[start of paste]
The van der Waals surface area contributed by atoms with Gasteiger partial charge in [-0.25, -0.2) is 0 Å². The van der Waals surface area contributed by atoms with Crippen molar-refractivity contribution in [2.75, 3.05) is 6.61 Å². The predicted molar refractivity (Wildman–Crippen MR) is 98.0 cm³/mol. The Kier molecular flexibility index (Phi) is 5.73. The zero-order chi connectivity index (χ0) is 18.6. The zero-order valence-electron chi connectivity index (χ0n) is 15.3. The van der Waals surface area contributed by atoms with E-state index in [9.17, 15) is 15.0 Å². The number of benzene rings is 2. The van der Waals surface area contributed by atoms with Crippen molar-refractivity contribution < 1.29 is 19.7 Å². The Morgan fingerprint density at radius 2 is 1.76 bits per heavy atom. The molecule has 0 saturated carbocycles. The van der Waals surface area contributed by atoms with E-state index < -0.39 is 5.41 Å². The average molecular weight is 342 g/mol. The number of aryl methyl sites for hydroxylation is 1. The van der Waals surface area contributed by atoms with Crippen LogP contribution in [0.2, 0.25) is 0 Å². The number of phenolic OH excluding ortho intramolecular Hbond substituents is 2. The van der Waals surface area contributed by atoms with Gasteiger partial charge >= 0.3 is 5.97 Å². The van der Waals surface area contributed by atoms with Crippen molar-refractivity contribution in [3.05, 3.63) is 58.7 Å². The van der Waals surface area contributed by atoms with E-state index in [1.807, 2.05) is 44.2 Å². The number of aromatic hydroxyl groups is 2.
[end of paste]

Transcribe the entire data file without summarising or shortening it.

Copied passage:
The van der Waals surface area contributed by atoms with Gasteiger partial charge in [-0.25, -0.2) is 0 Å². The van der Waals surface area contributed by atoms with Crippen molar-refractivity contribution in [2.75, 3.05) is 6.61 Å². The predicted molar refractivity (Wildman–Crippen MR) is 98.0 cm³/mol. The Kier molecular flexibility index (Phi) is 5.73. The zero-order chi connectivity index (χ0) is 18.6. The zero-order valence-electron chi connectivity index (χ0n) is 15.3. The van der Waals surface area contributed by atoms with E-state index in [9.17, 15) is 15.0 Å². The number of benzene rings is 2. The van der Waals surface area contributed by atoms with Crippen molar-refractivity contribution < 1.29 is 19.7 Å². The Morgan fingerprint density at radius 2 is 1.76 bits per heavy atom. The molecule has 0 saturated carbocycles. The van der Waals surface area contributed by atoms with E-state index < -0.39 is 5.41 Å². The average molecular weight is 342 g/mol. The number of aryl methyl sites for hydroxylation is 1. The van der Waals surface area contributed by atoms with Crippen LogP contribution in [0.2, 0.25) is 0 Å². The number of phenolic OH excluding ortho intramolecular Hbond substituents is 2. The van der Waals surface area contributed by atoms with Gasteiger partial charge >= 0.3 is 5.97 Å². The van der Waals surface area contributed by atoms with Crippen molar-refractivity contribution in [3.05, 3.63) is 58.7 Å². The van der Waals surface area contributed by atoms with E-state index in [1.807, 2.05) is 44.2 Å². The number of aromatic hydroxyl groups is 2.